Flora suggests 2011 summer really was a bummer

Compared to the average first flowering date, 2011 was found to be about 10 days later than the average of the previous 15 years

If you thought summer was a bummer this year, you aren’t alone – local flora wasn’t too impressed either.

According to local naturalist and phenologist Bill Merilees, a strong majority of the 180 species of plants on his Departure Bay property that he has been keeping records of for the past 16 years flowered considerably later than usual in Summer 2011. Compared to the average first flowering date, 2011 was found to be about 10 days later than the average of the previous 15 years, a significant difference says Merilees.

“Normally, as Nanaimo experiences periods of warm and cool spring weather, flowering often shows a speeding up or slowing down of flowering. 2011 was different. This spring got off to a slow start and this trend continued in almost a straight line right into July,” said Merilees in a synopsis of his findings this year.

Environment Canada shows spring and early summer temperatures and precipitation weren’t far off historic averages — June temperatures were bang on average — but the organization doesn’t track sunlight hours, which could have been the difference.

Phenology is the study of phenomena through time, in particular periodic biological events such as bird migration, the flowering of plants or the hatches of insects. For flowering plants, the dates of flowering are determined by by a plant’s genetic code, and then correlated to annual climatic conditions that include temperature, soil moisture and rainfall, day length and hours of sunlight, and exposure.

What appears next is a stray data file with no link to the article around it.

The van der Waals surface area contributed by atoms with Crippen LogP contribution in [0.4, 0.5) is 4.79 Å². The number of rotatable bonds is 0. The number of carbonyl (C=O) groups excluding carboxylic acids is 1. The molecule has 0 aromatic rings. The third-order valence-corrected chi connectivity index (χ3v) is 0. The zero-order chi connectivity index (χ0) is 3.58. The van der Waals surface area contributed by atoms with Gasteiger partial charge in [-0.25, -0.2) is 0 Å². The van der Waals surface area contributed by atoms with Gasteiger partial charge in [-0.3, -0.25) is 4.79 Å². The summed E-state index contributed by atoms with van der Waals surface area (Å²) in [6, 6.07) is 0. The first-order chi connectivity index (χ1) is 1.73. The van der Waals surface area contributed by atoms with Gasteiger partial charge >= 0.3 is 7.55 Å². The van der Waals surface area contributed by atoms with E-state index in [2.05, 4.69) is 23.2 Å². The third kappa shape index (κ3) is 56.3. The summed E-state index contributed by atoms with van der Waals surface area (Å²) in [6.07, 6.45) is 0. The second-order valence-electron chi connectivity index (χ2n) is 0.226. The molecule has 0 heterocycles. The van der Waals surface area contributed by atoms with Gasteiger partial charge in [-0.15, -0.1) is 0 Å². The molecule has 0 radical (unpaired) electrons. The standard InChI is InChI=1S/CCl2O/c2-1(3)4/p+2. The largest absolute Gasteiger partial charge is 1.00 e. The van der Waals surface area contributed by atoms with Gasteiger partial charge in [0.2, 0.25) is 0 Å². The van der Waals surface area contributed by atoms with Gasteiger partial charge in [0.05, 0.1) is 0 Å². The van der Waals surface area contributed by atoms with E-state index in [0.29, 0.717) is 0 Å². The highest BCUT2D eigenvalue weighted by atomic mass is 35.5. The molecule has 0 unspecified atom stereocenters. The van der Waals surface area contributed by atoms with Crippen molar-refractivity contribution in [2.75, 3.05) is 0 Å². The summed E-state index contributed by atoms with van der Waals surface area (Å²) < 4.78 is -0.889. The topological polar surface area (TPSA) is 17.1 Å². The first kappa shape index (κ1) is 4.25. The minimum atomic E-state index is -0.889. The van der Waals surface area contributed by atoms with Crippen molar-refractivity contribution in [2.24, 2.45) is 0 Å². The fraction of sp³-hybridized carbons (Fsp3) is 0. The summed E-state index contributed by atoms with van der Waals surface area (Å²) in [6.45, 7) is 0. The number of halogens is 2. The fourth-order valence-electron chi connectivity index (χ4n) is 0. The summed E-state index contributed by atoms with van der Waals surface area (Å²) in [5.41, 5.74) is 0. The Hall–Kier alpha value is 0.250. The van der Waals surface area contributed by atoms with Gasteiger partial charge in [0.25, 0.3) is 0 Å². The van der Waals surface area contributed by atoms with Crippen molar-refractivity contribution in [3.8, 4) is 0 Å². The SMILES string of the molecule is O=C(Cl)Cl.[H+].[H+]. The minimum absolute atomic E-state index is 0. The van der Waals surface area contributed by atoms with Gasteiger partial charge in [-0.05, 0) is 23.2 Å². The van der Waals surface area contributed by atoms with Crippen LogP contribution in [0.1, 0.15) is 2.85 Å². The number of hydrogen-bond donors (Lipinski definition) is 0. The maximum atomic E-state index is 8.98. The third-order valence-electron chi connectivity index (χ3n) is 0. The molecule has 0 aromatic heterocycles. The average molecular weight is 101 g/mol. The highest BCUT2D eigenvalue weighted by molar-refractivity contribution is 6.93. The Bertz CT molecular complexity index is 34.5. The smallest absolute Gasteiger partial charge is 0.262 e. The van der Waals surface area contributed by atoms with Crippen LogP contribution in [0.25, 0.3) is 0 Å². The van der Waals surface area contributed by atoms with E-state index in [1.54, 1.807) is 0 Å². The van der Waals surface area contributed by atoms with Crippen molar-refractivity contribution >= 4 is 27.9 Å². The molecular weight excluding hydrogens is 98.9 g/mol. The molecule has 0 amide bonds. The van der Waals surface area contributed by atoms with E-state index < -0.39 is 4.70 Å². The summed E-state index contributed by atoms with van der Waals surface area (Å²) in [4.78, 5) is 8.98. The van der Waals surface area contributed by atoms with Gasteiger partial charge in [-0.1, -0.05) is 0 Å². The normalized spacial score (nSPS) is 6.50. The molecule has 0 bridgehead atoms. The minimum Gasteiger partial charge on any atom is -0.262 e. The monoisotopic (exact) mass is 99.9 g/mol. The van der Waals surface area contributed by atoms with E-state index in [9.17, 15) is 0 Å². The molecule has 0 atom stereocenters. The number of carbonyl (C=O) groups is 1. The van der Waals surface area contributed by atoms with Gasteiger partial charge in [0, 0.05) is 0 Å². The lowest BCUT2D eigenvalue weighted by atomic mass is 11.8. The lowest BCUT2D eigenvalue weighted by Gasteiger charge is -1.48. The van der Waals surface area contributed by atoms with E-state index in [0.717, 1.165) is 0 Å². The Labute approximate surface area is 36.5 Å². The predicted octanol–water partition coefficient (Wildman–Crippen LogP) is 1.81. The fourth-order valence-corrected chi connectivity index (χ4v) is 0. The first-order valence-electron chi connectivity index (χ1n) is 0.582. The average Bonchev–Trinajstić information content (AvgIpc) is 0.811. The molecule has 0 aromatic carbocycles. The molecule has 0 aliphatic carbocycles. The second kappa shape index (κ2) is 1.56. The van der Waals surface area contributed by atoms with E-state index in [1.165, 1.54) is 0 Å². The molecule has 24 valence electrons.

Because of the direct response of an individual plant or a population of plants to this diverse variety of environmental factors, said Merilees, there is possibly no better measurement for comparing and contrasting one location with another.

His baseline for flowering median dates includes 2,068 observations over the past 16 years.

In 2011, of the 180 plants he observed (the average plant was observed 9.6 times throughout the spring and summer), Merilees found that 171 flowered later than average, seven were earlier and two flowered on the expected date.

Flowering on mid-Vancouver Island begins in January with Surge Laurel and hazelnut, peaks during May when many plants flower, and concludes in July with Rattlesnake Plantain and the Vancouver Island beggar-tick.

Some plants seem to prefer the less-than-stellar weather, however. Merilees’s notes say the evergreen huckleberry, which normally flowers in mid-May, bloomed on April 1 while bitter cherry and cleavers were about 20 days ahead of historic averages.

“To determine if these observations are a true reflection of these species flowering responses to local environmental conditions we will have to wait for a repeat year with very similar conditions to 2011,” he said. “[Something] serious gardeners may not wish to repeat.”

Phenology is first recorded in Solomon 2:12, who wrote of the activity in 974 B.C. The longest continuous record keeping of flowering plants in the world is believed to be record keeping of cherry trees in Japan, which have records dating back 12 centuries. In North America, the longest ongoing records date back to about 1850.